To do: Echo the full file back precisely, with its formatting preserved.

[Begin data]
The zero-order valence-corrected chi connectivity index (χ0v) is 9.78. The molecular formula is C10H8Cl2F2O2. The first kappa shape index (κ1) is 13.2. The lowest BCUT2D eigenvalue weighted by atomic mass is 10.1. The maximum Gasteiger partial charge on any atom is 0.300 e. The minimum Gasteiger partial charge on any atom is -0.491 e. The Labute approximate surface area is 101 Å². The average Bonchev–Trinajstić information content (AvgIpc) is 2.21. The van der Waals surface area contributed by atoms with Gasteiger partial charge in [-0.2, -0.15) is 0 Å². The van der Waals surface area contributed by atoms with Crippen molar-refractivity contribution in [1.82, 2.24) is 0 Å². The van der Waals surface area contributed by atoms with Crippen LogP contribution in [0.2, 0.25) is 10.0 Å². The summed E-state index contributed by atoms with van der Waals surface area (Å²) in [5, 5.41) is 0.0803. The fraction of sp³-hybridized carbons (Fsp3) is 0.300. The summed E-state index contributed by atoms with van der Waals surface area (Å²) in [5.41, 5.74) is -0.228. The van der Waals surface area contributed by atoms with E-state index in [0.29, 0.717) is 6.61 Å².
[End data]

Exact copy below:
The zero-order valence-corrected chi connectivity index (χ0v) is 9.78. The molecular formula is C10H8Cl2F2O2. The first kappa shape index (κ1) is 13.2. The lowest BCUT2D eigenvalue weighted by atomic mass is 10.1. The maximum Gasteiger partial charge on any atom is 0.300 e. The minimum Gasteiger partial charge on any atom is -0.491 e. The Labute approximate surface area is 101 Å². The average Bonchev–Trinajstić information content (AvgIpc) is 2.21. The van der Waals surface area contributed by atoms with Gasteiger partial charge in [-0.2, -0.15) is 0 Å². The van der Waals surface area contributed by atoms with Crippen molar-refractivity contribution in [1.82, 2.24) is 0 Å². The van der Waals surface area contributed by atoms with Crippen LogP contribution in [0.2, 0.25) is 10.0 Å². The summed E-state index contributed by atoms with van der Waals surface area (Å²) in [5, 5.41) is 0.0803. The fraction of sp³-hybridized carbons (Fsp3) is 0.300. The summed E-state index contributed by atoms with van der Waals surface area (Å²) in [5.41, 5.74) is -0.228. The van der Waals surface area contributed by atoms with E-state index in [0.29, 0.717) is 6.61 Å².